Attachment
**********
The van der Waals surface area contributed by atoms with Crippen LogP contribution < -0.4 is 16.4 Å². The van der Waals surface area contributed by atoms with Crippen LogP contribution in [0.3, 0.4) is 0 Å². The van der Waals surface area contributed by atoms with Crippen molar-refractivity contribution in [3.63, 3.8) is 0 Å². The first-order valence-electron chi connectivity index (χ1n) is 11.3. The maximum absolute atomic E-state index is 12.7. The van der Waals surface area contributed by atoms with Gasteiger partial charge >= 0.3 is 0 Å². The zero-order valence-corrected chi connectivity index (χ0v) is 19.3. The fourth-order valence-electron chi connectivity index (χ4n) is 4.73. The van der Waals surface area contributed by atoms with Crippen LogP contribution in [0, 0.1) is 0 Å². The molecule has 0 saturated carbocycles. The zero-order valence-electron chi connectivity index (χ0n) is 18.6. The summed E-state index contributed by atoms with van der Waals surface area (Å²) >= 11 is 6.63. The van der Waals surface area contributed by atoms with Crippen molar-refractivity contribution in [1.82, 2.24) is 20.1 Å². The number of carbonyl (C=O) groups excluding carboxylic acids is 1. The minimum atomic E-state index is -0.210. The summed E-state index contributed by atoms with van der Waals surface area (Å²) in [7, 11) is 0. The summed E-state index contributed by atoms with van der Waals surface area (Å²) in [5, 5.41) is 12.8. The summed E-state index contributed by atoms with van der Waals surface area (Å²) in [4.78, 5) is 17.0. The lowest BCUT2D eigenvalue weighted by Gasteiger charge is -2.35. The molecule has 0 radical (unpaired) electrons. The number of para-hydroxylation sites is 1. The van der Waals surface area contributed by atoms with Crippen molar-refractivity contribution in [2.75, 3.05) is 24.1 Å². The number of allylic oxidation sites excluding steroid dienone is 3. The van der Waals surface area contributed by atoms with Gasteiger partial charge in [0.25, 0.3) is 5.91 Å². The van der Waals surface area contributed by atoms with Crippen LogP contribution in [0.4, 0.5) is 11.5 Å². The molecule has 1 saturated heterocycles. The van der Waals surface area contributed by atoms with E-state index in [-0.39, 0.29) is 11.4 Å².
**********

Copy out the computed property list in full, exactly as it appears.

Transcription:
The van der Waals surface area contributed by atoms with Crippen LogP contribution < -0.4 is 16.4 Å². The van der Waals surface area contributed by atoms with Crippen LogP contribution in [0.3, 0.4) is 0 Å². The van der Waals surface area contributed by atoms with Crippen molar-refractivity contribution in [3.63, 3.8) is 0 Å². The first-order valence-electron chi connectivity index (χ1n) is 11.3. The maximum absolute atomic E-state index is 12.7. The van der Waals surface area contributed by atoms with Gasteiger partial charge >= 0.3 is 0 Å². The zero-order valence-corrected chi connectivity index (χ0v) is 19.3. The fourth-order valence-electron chi connectivity index (χ4n) is 4.73. The van der Waals surface area contributed by atoms with Crippen LogP contribution in [0, 0.1) is 0 Å². The molecule has 0 saturated carbocycles. The zero-order valence-electron chi connectivity index (χ0n) is 18.6. The summed E-state index contributed by atoms with van der Waals surface area (Å²) >= 11 is 6.63. The van der Waals surface area contributed by atoms with Crippen molar-refractivity contribution in [1.82, 2.24) is 20.1 Å². The number of carbonyl (C=O) groups excluding carboxylic acids is 1. The minimum atomic E-state index is -0.210. The summed E-state index contributed by atoms with van der Waals surface area (Å²) in [7, 11) is 0. The summed E-state index contributed by atoms with van der Waals surface area (Å²) in [5, 5.41) is 12.8. The summed E-state index contributed by atoms with van der Waals surface area (Å²) in [4.78, 5) is 17.0. The lowest BCUT2D eigenvalue weighted by Gasteiger charge is -2.35. The molecule has 0 radical (unpaired) electrons. The number of para-hydroxylation sites is 1. The van der Waals surface area contributed by atoms with Crippen molar-refractivity contribution in [2.75, 3.05) is 24.1 Å². The number of allylic oxidation sites excluding steroid dienone is 3. The van der Waals surface area contributed by atoms with Gasteiger partial charge in [0.25, 0.3) is 5.91 Å². The van der Waals surface area contributed by atoms with Crippen LogP contribution in [0.4, 0.5) is 11.5 Å². The molecule has 1 saturated heterocycles. The van der Waals surface area contributed by atoms with E-state index in [-0.39, 0.29) is 11.4 Å².